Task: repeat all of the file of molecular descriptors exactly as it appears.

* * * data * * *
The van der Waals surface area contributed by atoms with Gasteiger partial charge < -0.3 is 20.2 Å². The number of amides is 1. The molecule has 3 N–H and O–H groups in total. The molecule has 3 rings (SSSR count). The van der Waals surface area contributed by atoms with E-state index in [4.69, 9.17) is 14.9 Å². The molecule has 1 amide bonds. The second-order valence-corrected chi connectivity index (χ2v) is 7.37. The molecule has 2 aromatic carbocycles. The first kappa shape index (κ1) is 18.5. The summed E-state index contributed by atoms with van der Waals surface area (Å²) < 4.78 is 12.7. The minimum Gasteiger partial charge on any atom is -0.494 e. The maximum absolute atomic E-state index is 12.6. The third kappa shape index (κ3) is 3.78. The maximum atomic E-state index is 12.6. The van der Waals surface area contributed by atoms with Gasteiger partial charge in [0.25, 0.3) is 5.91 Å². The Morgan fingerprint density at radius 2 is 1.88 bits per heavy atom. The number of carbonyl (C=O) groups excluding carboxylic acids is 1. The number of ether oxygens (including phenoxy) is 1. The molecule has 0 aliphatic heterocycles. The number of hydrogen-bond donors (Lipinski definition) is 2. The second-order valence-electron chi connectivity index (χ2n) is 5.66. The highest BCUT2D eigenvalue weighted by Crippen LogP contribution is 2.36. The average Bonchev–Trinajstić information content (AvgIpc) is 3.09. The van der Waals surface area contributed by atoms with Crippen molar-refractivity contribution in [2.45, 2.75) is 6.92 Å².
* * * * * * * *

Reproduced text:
The van der Waals surface area contributed by atoms with Gasteiger partial charge < -0.3 is 20.2 Å². The number of amides is 1. The molecule has 3 N–H and O–H groups in total. The molecule has 3 rings (SSSR count). The van der Waals surface area contributed by atoms with E-state index in [4.69, 9.17) is 14.9 Å². The molecule has 1 amide bonds. The second-order valence-corrected chi connectivity index (χ2v) is 7.37. The molecule has 2 aromatic carbocycles. The first kappa shape index (κ1) is 18.5. The summed E-state index contributed by atoms with van der Waals surface area (Å²) < 4.78 is 12.7. The minimum Gasteiger partial charge on any atom is -0.494 e. The maximum absolute atomic E-state index is 12.6. The third kappa shape index (κ3) is 3.78. The maximum atomic E-state index is 12.6. The van der Waals surface area contributed by atoms with Gasteiger partial charge in [0.25, 0.3) is 5.91 Å². The Morgan fingerprint density at radius 2 is 1.88 bits per heavy atom. The number of carbonyl (C=O) groups excluding carboxylic acids is 1. The number of ether oxygens (including phenoxy) is 1. The molecule has 0 aliphatic heterocycles. The number of hydrogen-bond donors (Lipinski definition) is 2. The second-order valence-electron chi connectivity index (χ2n) is 5.66. The highest BCUT2D eigenvalue weighted by Crippen LogP contribution is 2.36. The average Bonchev–Trinajstić information content (AvgIpc) is 3.09. The van der Waals surface area contributed by atoms with Crippen molar-refractivity contribution in [2.45, 2.75) is 6.92 Å².